1.  Populist rage and financial illiteracy amongst the populace, the populace’s representatives and the fourth estate. This is truly driving me nuts right now. The people, the people’s representatives and the people who explain stuff to the two former groups are (a) pig ignorant (b) wrong and (c) influencing other people. Oh lord. So let’s start with the People. Here’s how badly-informed the people are. (Actually the comments to that story are actually more depressing than the Stupid the data reports, which is remarkable. Oh, the apostrophe’s!) And then we have Congress, where some folks seem to think that you can say something isn’t a default and then it isn’t, on account of they are qualified large animal veterinarians or dentists and thus understand something about the international financial markets. I am a size 00 supermodel. (Damn, just saying it didn’t make it so, how does that not work?) See, Congressman CowDoctor, it is not you what decides whether something is a default, nor what will cause the markets to value Treasurys at some different price, nor what will determine whether or not said Treasurys continue to remain adequate collateral for major investment banks’ repo contracts which will determine whether we are going to have cascading margin calls all across the markets. What determines whether something is a default, in point of fact, is often a matter of contract law, made between private parties, and I’d think that you would respect that. But enough, you are qualified to pull baby cows out of mommy cows’ whatsits so who am I to judge? And then we have financial illiteracy promoted by the press. Oh, this is sad. I work in an area where legal research often consists of a Google search by some entrepreneur’s brother-in-law who is an immigration lawyer, so it is actually important that the financial press get it right now and then. But the NYT so totally mushed up a story on the JOBS Act that it was unrecognizable [even the correction to that one is wrong], and the WSJ published an interview on the JOBS Act that misstated the law without any factual corrections, so can the small biz folk trust the established media?  And online, here’s a couple of right doozies, from the same source. In what is supposed to be “analysis,” a commentator counts the words in the Risk Factor section on the Twitter IPO S-1 and asks whether Twitter is more risky than Facebook’s IPO because it has more words in it. But it’s a good comparison because he has taken extraneous words like page numbers out! Where to start? Actually, that’s easy. Reading the words rather than counting them, that might be a really good place to start. And the same source asserts that Microsoft’s hidden problem is its “ancient board“: how can old farts understand how to sell to youngsters? Let’s ignore for the moment that the board is there for reasons of corporate governance, not sales, and that the people who do the selling are in the sales department. Let’s just ask “Yeah, and with only two women on the board, how can they hope to sell to lady people, either?” [Actually, good question...] Current rating for financial illiteracy as the biggest threat to life as we know it: eleven out of ten zombie cows and rising by the minute.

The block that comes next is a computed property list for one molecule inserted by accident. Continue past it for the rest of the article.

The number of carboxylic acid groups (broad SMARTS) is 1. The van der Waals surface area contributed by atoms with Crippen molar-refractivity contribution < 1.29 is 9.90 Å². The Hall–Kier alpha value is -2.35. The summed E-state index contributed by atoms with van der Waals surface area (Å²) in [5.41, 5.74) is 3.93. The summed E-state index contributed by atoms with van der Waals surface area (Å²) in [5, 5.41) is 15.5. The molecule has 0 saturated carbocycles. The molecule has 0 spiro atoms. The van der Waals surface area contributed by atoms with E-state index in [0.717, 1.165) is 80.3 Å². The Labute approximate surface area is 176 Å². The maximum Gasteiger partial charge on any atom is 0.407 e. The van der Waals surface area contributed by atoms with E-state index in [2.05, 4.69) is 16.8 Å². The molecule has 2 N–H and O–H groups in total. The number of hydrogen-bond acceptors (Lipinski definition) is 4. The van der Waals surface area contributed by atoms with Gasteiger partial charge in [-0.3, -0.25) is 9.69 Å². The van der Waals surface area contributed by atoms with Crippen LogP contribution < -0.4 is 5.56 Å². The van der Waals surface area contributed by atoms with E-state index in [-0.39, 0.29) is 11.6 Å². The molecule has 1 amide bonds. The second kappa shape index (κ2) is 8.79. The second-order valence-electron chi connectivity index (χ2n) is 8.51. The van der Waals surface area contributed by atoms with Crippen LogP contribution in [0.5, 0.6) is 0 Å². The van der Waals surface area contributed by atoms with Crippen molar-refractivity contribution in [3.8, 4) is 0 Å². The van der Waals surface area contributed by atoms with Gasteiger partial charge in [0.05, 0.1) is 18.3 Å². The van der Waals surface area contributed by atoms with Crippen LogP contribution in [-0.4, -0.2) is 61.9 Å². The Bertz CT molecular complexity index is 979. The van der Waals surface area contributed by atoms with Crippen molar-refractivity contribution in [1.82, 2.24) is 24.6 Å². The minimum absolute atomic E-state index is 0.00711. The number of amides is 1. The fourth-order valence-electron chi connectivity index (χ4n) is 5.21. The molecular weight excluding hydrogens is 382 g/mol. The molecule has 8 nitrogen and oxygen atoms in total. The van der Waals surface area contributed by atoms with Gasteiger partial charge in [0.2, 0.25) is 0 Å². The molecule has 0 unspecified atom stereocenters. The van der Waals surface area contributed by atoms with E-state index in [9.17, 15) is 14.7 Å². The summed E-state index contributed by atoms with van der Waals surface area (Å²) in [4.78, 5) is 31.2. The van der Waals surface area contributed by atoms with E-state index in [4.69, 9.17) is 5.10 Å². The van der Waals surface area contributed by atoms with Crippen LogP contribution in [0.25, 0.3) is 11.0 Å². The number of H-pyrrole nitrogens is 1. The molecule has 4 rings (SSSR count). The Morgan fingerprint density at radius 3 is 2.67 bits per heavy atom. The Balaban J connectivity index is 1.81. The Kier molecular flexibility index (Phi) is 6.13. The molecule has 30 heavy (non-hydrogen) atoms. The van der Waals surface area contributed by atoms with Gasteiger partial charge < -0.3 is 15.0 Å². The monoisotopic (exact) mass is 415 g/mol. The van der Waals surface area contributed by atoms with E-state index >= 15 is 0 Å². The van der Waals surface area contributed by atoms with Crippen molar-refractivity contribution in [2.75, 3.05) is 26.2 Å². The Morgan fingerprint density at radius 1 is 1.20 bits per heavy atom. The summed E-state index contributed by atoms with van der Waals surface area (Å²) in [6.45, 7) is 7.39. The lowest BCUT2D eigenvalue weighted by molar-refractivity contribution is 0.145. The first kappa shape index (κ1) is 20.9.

2. Bank provisioning. So the banks are  recording humongous numbers for settlements, legal costs and oversight costs. But I STILL do not understand why some of the seemingly easiest lawsuits have never been brought. If you have an agreement that says Party A is responsible for making sure that Asset Pool X consists only of assets with the following attributes and it turns out that much of the stuff in the asset pool does not have anything like the attributes it’s supposed to have, there’s a cause of action against Party A, right? Right? [Sound of crickets...]  Current rating: 10 zombie bears, 5 years out.